The culprit & it's colorful refuse.


I'm sure the original owner of this house had good intentions when he built the nice raised brick planter, but he apparently had no clue how large this tree would become. I love the shade the pear tree gives us in summer, but it probably should never have been used in such a small space.


 
There is also an apricot tree, a peach tree (scrawny) and a Meyer lemon tree in this tiny back yard.


This very productive orange tree is in the space between my driveway and the neighbor's. We enjoy a couple good crops of oranges every year.

That's a pretty complete update of what is going on in my small space. I will definitely be expanding my redneck container garden and will be much more conciencious about getting plants in the ground quickly. Hmmm, is it too late to add some root veggies? I think I know where to get more buckets.

7 comments:

  1. Those leaves are sure pretty. The oranges are good, huh? I've had some oranges from garden trees that were *not*. And I've had some that were, come to think of it. You're very lucky; in San Jose you can grow all kinds of fruit that people and other places can only grow some of. Enjoy!

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  2. Yes, we are lucky in that respect. The oranges have always been wonderfully sweet even though the tree is terribly neglected (it belongs to the neighboring rental). Maybe that's the key; never water, prune or fertilize your orange tree. Never.

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  3. LOVE the line "ornamental tree makes an ornamental mess". I'll definitely be using that one in the future....

    And wow - what a gorgeous bunch of greens you've got there! I really like that you're using regular 'ol buckets and milk-jugs for planters...shows you can have a garden without breaking the bank.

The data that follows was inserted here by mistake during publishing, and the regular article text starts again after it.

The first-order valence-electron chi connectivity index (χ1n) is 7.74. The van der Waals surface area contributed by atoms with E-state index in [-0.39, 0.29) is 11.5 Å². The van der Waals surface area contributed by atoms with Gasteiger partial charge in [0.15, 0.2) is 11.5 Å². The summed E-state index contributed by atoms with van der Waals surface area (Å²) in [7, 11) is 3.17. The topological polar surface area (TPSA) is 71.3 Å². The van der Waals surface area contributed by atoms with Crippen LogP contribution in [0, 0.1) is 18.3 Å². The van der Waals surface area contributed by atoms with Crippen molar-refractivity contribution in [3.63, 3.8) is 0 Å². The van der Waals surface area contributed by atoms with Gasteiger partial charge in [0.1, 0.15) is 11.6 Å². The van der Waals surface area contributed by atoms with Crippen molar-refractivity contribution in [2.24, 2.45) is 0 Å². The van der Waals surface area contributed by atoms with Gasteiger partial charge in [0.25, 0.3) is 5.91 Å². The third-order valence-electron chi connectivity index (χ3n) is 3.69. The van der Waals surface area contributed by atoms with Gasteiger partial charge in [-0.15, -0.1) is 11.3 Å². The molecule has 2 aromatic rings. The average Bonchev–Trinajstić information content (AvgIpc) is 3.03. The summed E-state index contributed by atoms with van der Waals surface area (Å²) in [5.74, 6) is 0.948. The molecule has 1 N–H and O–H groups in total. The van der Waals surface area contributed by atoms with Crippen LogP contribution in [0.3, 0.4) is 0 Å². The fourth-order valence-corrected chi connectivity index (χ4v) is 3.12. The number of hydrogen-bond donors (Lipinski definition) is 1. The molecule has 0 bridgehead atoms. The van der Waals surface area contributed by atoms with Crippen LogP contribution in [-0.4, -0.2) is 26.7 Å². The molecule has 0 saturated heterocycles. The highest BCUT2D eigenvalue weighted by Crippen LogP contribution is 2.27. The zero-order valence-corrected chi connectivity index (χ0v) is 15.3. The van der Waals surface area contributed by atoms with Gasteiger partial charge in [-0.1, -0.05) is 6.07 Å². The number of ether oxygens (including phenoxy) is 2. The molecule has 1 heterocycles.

Re: your skewed retaining wall - I lived in SF at the time of the SF Earthquake in the 80's, and there were so many sidewalks/walls/garages that looked the same way after the rumbling was done. Like they were picked up and set down a few inches away.

    Fun post - thanks!

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  4. Being from WV, I'm qualified to say GREAT JOB! However, you also need a raised bed made from a tractor tire.

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  5. Thank you Rebecca. I'll take my royalty in lattes please. Yes, gardening on the cheap is possible. Maybe not as supremely gorgeous as your yard, but still very productive & enjoyable. The house is around 25 years old now and we've been in it for 12 of those. The wall and adjacent path were fine as recently as 5-6 years ago. Apparently the tree had a growth spurt.

    Anon from West By God Virginia; If there were room for the tractor tire, I'd do it quicker 'n Granny could bite off a chunk of chaw. Have several old tires at work, but for now, the 5-gallon buckets will have to satisfy my Kentucky heritage. Thanks for the comment.

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  6. Youre such a Horticultured Redneck Farmer Matt well done :) .